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Grandmother of 2 teens in video: Not first time bunny was hurt

3 teens charged with animal cruelty after bunny abuse video posted online

NASSAU COUNTY, Fla. – Days after three Fernandina Beach teenagers were charged with felony cruelty to animals after a video surfaced on social media of them throwing a bunny against a wall, the grandmother of two of the girls told News4Jax that it wasn't the first time the rabbit was hurt.

It was just the first time it was caught on camera.

The rabbit, which has a fractured leg, is being treated at Nassau County Animal Control.

The disturbing video that prompted the investigation has been viewed thousands of times on social media.

News4Jax is not showing the entire video, which includes images of the teens, ages 13 and 14, throwing the rabbit against a wall multiple times.

The video shows the girls laughing and even kicking the bunny as it tries to get away.

The Nassau County Sheriff's Office said it received numerous complaints after the video was posted to Snapchat.

The grandmother of two of the teens, who asked not to be identified, said she is strict with her granddaughters, whose names were not released by authorities.

“Children, you raise them one way in your home, and when they get form under your directions, there's no telling what they will do,” the grandmother said. “I was just appalled, because what got me was they were supposed to be in one place, and they ended up somewhere else. That's how they got in trouble.”

The teens' grandmother said the girls went behind her back to visit the third girl in the video at her home. She said when they were questioned about the incident, they admitted it wasn't the first time it had happened.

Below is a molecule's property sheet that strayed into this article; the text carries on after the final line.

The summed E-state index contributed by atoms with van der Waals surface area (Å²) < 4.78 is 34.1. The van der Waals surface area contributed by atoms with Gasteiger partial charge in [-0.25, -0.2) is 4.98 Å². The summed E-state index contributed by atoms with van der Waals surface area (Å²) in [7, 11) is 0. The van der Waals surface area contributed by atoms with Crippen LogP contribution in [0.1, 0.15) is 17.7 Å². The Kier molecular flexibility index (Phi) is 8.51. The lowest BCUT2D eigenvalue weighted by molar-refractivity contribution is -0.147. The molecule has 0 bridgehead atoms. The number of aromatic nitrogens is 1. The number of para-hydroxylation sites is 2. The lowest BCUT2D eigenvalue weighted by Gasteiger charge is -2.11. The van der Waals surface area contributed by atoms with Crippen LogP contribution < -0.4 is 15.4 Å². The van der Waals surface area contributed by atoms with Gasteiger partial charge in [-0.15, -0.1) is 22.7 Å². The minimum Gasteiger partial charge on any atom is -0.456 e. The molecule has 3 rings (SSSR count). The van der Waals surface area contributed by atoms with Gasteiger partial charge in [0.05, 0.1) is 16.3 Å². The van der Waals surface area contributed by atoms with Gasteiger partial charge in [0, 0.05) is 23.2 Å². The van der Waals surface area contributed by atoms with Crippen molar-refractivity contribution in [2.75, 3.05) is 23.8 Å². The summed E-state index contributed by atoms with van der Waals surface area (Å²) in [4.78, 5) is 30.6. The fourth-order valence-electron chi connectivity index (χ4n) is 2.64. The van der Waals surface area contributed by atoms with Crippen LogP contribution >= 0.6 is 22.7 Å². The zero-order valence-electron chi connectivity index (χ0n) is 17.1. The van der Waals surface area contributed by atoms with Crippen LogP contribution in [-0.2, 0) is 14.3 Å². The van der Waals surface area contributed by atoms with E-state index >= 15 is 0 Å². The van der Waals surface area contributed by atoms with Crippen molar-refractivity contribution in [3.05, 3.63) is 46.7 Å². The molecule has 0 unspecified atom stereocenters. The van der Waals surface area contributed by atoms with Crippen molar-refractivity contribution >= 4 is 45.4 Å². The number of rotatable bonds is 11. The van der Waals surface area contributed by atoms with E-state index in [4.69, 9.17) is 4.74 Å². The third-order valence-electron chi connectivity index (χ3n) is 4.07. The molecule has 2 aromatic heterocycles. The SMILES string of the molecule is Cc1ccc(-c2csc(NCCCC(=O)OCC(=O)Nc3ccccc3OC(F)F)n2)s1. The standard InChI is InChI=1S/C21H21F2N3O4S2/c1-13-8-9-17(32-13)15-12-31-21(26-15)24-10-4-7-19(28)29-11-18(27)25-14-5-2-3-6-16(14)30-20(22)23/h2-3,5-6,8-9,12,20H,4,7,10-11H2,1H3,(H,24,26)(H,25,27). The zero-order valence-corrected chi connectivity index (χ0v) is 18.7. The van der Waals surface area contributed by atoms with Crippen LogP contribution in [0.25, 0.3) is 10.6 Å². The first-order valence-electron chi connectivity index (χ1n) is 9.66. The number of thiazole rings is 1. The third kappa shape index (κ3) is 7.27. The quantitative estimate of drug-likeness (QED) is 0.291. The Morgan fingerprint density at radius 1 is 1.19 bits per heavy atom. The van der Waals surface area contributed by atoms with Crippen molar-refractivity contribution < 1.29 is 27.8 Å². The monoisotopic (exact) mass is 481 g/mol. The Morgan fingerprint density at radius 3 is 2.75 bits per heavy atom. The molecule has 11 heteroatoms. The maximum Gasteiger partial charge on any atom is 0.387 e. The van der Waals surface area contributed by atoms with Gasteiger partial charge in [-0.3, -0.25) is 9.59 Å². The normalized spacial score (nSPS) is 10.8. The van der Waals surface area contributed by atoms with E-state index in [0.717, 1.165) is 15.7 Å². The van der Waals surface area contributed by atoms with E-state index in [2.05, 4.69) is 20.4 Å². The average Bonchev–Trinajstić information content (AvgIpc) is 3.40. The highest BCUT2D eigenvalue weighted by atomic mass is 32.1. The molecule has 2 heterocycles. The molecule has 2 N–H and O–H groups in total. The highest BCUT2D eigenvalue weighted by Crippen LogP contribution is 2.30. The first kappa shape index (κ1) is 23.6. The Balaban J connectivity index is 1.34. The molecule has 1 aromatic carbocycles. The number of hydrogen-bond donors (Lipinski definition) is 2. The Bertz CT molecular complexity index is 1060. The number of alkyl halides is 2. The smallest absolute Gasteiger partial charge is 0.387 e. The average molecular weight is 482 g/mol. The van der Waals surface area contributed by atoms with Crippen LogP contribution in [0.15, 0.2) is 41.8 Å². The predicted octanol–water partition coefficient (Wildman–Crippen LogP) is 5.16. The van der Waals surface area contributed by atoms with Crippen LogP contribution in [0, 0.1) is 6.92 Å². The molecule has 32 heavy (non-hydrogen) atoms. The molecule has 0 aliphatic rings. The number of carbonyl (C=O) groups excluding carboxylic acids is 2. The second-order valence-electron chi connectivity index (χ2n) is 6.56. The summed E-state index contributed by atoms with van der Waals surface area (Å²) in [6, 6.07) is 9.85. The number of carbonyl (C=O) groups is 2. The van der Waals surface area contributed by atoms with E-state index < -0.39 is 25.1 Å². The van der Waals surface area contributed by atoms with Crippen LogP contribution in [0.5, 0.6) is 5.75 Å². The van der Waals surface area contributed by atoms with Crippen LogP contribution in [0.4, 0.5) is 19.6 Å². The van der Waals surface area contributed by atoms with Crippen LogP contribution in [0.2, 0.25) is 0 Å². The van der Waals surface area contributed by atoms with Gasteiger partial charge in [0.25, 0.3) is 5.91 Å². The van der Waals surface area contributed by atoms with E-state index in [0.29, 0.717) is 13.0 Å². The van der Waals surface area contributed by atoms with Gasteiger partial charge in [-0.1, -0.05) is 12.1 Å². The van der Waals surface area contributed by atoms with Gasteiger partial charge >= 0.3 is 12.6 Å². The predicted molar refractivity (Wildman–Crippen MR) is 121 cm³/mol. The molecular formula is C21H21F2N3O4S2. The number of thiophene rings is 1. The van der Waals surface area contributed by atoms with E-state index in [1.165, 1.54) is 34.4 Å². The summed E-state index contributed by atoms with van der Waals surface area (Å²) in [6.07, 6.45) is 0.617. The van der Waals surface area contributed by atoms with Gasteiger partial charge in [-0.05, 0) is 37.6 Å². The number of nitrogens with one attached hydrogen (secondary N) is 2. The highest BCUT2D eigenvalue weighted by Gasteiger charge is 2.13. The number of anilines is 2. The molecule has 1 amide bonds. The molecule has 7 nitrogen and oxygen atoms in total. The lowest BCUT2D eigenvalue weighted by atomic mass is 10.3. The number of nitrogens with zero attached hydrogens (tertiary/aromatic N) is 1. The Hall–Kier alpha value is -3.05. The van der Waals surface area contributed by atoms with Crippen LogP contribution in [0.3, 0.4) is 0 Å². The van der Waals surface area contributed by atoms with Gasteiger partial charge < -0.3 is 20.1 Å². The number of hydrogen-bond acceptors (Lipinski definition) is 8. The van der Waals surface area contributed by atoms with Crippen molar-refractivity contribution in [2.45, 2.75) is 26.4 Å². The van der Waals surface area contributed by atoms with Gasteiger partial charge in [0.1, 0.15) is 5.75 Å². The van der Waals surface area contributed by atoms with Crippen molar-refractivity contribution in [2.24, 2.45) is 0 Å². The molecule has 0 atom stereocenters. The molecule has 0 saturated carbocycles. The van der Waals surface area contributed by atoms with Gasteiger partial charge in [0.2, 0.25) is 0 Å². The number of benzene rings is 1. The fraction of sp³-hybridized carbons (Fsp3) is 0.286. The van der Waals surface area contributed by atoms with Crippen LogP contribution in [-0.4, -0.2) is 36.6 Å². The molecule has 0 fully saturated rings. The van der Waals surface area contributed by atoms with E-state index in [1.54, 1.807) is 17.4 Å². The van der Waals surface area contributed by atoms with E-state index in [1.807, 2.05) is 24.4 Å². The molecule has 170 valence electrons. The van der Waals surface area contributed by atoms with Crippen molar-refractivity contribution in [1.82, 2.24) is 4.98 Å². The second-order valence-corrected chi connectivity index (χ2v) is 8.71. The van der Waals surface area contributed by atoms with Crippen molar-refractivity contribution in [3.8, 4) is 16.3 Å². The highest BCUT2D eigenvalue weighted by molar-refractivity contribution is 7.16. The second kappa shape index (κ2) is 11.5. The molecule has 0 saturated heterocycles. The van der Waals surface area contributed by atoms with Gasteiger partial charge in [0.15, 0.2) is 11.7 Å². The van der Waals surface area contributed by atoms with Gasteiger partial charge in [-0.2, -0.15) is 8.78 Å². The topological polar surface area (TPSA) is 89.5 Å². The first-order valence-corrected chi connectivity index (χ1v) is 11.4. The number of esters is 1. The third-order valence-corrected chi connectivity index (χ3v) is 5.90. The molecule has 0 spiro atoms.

“They are like, 'This has been happening a lot,' but at this point the kids got caught,” she said. “They said that she does this all the time.”

The grandmother said her granddaughters are back at home and being punished.

“All their electronics (were taken away), no TV. They are in their rooms, only to do certain things out of their room and then they are back in their room,” she said. “They are really sorry, because of the fact they didn't think it was that serious.”

Audrey Dearborn, a licensed mental health counselor, said that in general, teens who abuse animals often come from homes where there’s already abuse, and crimes against animals can lead to crimes against humans in the future.

“A lot of times these are kids that have some social issues,” Dearborn said. “They can’t seem to make friends or have activities that there is some common bond in the violent act.”

Many comments on social media questioned the upbringing of the girls and what could come next.

"All of these girls need to stay in the juvenile detention facility for a long time. They are a danger to society and this is just the beginning,” wrote Linda Sue.

"Really? .... Clearly the parents haven't taught these beasts anything," commented Ann Campbell.

But the girls' grandmother disputed that, pointing to her strict rearing of her family.

“I have raised eight of my grandchildren, so I mean, how are you going to blame a parent?” she said.

She said the girls have never been in serious trouble before this.

“Just little incidents at school, fighting at school,” she said. “You know, kids fight at school, but that was taken care of.”

Now the grandmother has to call Nassau County to get the girls a court date scheduled to face their felony charges.

“They were just getting into something someone else was doing but they're  finding out it wasn’t funny,” she said.

The bunny should be available for adoption after its injuries have healed.


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